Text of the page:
Remembering those Lost to Civilian Massacres in Kashmir

Mar 29, 2021
Author: Dr. Ghulam N. Mir
The WKA blog is a new initiative aimed at bringing increased awareness to the crisis and history of Kashmir, as well as documenting the terrible acts of inhumanity perpetrated on its people. We see no more appropriate place to start than by memorializing the numerous tragic massacres that have taken place over these bloody 73 years. During the month of March alone, we remember three terrible injustices:

March 1, 1990 – A massacre of peaceful protestors – Over 1,500 peaceful demonstrators gathered to protest against the abuses of Governor Jagmohan. Jagmohan imposed an unofficial martial law in the valley. His security forces had beat suspects and fired upon civilians, in addition to unlawful search and seizures, and widespread detention of suspected militants. The protestors marched to the United Nations (U.N.) office in Srinagar, demanding the U.N call for a plebiscite on self-determination for Kashmir and independence from India.

While the crowd voiced chants for freedom, five military vehicles led by three junior commissioned officers of the Indian army blocked the protestors. The officers threatened police to “give way, or we’ll shoot you,” eye-witnesses recalled.

Using truck-mounted machine guns, the Indian army fired into the crowd killing 26 people and wounding another 50. Local officials ignored the humanitarian crisis, and the wounded were brought to hospitals by shopkeepers and residents.

Sadly, this was not the end of the tragedy. The Indian military subsequently fired on a bus near Tengpora Bypass, killing another 21 people. This was an unprovoked murder of unarmed civilians. Five women were among the dead. The incident was condemned by Amnesty International.

March 30, 1996 – A legacy of broken promises – Indian forces massacred members of a splinter group of the Jammu-Kashmir Liberation Front (JKLF). Indian forces destroyed the group’s headquarters by sieging it with motor shells and grenades, while spraying it with machine-gun fire, preventing anyone from retreating to safety. The building ultimately collapsed into flames, killing 22, including Shabir Siddiqui, the leader of the group.

No casualties were reported among Indian forces.

According to other members of the JKLF, Indian authorities had gone back on their word to allow the group safe passage and kept them trapped in their headquarters.

The siege had occurred after members of the JKLF occupied the Hazratbal shrine – considered the holiest shrine in Kashmir. The shrine contains a holy relic of a strand of hair, believed to come from the Prophet Mohammad.

The JKLF had held the shrine for four days, before the destruction of their headquarters, which resulted in a clash with police that left 11 people dead. Initially, they had been allowed to leave the mosque peacefully.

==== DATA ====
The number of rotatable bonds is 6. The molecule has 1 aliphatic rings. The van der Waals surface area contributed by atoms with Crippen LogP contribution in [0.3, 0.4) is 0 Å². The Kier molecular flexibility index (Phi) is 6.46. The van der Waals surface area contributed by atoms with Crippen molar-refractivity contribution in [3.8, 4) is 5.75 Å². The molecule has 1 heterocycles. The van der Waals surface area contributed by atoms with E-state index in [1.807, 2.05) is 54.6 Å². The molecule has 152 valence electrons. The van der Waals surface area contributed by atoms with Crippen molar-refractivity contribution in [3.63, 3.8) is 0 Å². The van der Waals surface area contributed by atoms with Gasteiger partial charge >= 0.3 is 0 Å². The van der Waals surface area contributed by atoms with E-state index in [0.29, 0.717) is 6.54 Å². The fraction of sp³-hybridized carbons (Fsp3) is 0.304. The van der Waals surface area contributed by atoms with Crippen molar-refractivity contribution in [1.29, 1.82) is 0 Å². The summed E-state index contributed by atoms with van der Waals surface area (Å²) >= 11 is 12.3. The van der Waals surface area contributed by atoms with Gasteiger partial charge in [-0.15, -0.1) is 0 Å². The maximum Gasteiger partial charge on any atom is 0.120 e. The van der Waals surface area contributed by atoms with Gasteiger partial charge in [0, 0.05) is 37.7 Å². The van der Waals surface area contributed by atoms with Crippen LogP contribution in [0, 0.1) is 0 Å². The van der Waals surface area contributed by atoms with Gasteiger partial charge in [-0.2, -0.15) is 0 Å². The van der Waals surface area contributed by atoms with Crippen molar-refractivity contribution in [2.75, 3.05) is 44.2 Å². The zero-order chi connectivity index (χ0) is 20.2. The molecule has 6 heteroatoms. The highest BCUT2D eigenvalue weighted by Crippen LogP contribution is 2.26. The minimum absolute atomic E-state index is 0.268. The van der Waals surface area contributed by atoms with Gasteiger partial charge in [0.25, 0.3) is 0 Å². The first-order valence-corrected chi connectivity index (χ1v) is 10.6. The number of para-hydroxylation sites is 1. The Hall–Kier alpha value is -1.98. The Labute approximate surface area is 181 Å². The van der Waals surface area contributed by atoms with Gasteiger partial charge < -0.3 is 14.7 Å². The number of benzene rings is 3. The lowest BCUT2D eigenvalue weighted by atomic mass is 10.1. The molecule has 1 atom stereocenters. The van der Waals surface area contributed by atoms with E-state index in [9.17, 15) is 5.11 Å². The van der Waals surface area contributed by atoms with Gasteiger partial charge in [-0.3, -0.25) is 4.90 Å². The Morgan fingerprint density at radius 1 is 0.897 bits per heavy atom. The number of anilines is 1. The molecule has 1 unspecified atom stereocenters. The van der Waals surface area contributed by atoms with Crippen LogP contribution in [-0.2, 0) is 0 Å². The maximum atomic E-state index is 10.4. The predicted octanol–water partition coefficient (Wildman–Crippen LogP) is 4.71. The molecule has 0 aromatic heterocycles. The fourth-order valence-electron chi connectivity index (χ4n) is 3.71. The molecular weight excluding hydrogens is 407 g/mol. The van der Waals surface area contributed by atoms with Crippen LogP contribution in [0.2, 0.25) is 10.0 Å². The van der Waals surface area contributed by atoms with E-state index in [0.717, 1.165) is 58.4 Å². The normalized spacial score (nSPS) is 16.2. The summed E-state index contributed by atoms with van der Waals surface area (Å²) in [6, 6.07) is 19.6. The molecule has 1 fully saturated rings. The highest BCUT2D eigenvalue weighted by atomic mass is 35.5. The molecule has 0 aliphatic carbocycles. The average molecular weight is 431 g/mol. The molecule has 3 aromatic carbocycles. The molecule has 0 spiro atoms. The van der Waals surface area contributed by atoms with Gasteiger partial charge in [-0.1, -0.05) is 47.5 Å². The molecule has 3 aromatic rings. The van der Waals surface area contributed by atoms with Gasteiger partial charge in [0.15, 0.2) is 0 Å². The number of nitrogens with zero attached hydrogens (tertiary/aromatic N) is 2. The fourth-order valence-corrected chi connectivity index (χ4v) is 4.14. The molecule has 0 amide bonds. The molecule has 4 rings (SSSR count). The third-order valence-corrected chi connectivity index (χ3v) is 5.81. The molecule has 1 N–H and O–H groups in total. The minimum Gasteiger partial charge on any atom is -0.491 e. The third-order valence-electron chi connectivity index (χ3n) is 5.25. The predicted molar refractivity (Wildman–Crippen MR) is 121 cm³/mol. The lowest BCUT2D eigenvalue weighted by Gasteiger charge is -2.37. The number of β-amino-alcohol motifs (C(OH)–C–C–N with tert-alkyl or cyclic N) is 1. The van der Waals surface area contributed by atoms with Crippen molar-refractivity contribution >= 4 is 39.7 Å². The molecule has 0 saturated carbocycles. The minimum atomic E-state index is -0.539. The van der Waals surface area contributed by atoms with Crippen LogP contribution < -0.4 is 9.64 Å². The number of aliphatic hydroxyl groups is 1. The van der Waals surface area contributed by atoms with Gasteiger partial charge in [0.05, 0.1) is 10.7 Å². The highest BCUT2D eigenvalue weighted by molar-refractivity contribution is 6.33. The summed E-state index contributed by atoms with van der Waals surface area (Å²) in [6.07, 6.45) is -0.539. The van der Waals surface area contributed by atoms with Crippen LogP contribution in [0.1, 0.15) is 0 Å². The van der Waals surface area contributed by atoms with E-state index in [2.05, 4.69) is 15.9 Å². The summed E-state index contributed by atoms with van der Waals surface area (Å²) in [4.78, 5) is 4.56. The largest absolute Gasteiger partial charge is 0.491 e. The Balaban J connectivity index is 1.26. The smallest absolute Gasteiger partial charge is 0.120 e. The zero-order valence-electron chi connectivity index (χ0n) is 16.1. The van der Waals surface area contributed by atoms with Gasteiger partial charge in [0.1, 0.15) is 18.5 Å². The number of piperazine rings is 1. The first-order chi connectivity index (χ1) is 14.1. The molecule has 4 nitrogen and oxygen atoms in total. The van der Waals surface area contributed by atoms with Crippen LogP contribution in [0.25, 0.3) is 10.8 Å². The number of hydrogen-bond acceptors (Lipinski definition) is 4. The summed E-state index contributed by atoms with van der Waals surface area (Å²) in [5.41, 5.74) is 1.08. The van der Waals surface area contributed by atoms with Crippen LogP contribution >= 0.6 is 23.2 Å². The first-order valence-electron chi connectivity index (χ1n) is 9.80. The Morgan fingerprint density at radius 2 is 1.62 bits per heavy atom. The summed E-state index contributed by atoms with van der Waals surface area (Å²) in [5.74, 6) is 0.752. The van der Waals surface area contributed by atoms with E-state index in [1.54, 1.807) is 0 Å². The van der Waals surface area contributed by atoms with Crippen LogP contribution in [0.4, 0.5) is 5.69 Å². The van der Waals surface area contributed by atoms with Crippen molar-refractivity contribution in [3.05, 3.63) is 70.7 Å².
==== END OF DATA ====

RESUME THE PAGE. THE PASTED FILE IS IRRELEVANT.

Before the destruction of the JKLF compound, police had discovered the group planned to re-occupy the shrine when they discovered weapons at the site. This discovery likely prompted the assault on the JKLF headquarters.

Indian officials denied that they had struck any deal with the group, other than to leave the Hazratbal mosque safely.

Reaction to the killing prompted immediate outrage. Local protestors demonstrated against India’s hostile actions. The protestors threw rocks at the police, and the police retaliated by tear-gassing the crowd and beating them with bamboo sticks.

In the Pakistani capital of Islamabad, over 200 protestors demonstrated in front of the Indian embassy to denounce the killings. 12 people were arrested after they threw rocks at the compound.

March 20, 2000 – The sole survivor of the Chittisinghpura massacre speaks out – On the eve of U.S. President Bill Clinton’s visit to India, the Indian Army massacred 35 Sikhs in the Kashmiri village of Chittisinghpura. Nanah Singh was the only survivor of the attack that night. Singh was an employee of the government, working for the Animal Husbandry Department.

He and his family members were on their way home from the temple when they were stopped by masked men wearing military fatigues. “Where are the militants? We have information that militants are visiting this village,” the soldier demanded.

The assembled Sikhs stated that they were unaware of any militants in the village. But rather than allowing them to return home, the soldiers detained them. The soldiers lined 19 Sikhs outside Singh Sabha Sumandri Hall Gurdwara. Nearby, another 17 Sikhs were lined up in a row outside Shakeen Mohalla Gurdwara.
The soldiers were ordered to check the Sikhs’ identity cards and then let them go.

However, it was not to be. As the soldier asked to see the Sikhs’ identity cards, their Commanding Officer opened fire. Singh was uninjured during the initial assault. He fell and pretended to be dead along with the others of his group.

“Check to see if there are any still breathing.” The CO instructed.

The soldiers fired into the bodies. This time a bullet fractured Singh’s hip. Somehow, he managed not to scream. His hand clutching at the wound as he bled profusely.

Sure that no one was left alive, the soldiers proceeded to laugh and celebrate.

While Singh survived, he lost his son, brother, three cousins, and an uncle. Another of his cousins was wounded and was able to walk home and get help from the villagers. Sadly, he later succumbed to his injuries. Singh faced a long road to recovery, spending over 25 days in a hospital. As the only survivor of the massacre, he has continued to share his story hoping that justice will one day be served. 21 years later, he is still waiting.

It is the hope of the World Kashmir Awareness Forum that these atrocities are never forgotten, and the perpetrators be brought to justice.